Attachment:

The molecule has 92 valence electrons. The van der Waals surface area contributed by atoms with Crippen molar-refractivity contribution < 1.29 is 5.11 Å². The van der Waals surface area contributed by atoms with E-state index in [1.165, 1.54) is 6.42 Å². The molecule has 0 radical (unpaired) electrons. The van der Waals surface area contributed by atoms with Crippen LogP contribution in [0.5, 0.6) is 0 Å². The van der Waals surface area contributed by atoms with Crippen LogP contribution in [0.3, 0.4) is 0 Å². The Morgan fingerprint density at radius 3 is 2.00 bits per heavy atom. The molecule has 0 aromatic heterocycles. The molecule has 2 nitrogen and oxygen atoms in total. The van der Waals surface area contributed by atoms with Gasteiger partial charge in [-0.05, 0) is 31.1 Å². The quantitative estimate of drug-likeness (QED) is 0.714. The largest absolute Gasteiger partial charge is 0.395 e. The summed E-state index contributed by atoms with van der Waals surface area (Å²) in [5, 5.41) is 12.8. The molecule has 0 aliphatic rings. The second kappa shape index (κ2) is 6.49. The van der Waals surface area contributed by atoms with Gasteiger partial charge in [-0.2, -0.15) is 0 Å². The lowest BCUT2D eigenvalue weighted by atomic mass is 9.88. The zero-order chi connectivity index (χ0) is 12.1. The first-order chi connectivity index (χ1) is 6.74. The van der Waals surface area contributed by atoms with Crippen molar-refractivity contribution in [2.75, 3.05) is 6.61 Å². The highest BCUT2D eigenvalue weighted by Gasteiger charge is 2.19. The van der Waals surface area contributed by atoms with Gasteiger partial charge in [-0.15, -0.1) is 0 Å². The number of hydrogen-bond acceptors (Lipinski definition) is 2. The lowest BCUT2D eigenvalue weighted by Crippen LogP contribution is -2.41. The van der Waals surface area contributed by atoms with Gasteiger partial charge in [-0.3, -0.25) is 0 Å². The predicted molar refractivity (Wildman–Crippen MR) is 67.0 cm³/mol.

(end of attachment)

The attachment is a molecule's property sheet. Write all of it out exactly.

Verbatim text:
The molecule has 92 valence electrons. The van der Waals surface area contributed by atoms with Crippen molar-refractivity contribution < 1.29 is 5.11 Å². The van der Waals surface area contributed by atoms with E-state index in [1.165, 1.54) is 6.42 Å². The molecule has 0 radical (unpaired) electrons. The van der Waals surface area contributed by atoms with Crippen LogP contribution in [0.5, 0.6) is 0 Å². The van der Waals surface area contributed by atoms with Crippen LogP contribution in [0.3, 0.4) is 0 Å². The Morgan fingerprint density at radius 3 is 2.00 bits per heavy atom. The molecule has 0 aromatic heterocycles. The molecule has 2 nitrogen and oxygen atoms in total. The van der Waals surface area contributed by atoms with Gasteiger partial charge in [-0.05, 0) is 31.1 Å². The quantitative estimate of drug-likeness (QED) is 0.714. The largest absolute Gasteiger partial charge is 0.395 e. The summed E-state index contributed by atoms with van der Waals surface area (Å²) in [5, 5.41) is 12.8. The molecule has 0 aliphatic rings. The second kappa shape index (κ2) is 6.49. The van der Waals surface area contributed by atoms with Gasteiger partial charge in [-0.2, -0.15) is 0 Å². The lowest BCUT2D eigenvalue weighted by atomic mass is 9.88. The zero-order chi connectivity index (χ0) is 12.1. The first-order chi connectivity index (χ1) is 6.74. The van der Waals surface area contributed by atoms with Crippen molar-refractivity contribution in [2.75, 3.05) is 6.61 Å². The highest BCUT2D eigenvalue weighted by Gasteiger charge is 2.19. The van der Waals surface area contributed by atoms with Gasteiger partial charge in [-0.15, -0.1) is 0 Å². The number of hydrogen-bond acceptors (Lipinski definition) is 2. The lowest BCUT2D eigenvalue weighted by Crippen LogP contribution is -2.41. The van der Waals surface area contributed by atoms with Gasteiger partial charge in [-0.3, -0.25) is 0 Å². The predicted molar refractivity (Wildman–Crippen MR) is 67.0 cm³/mol.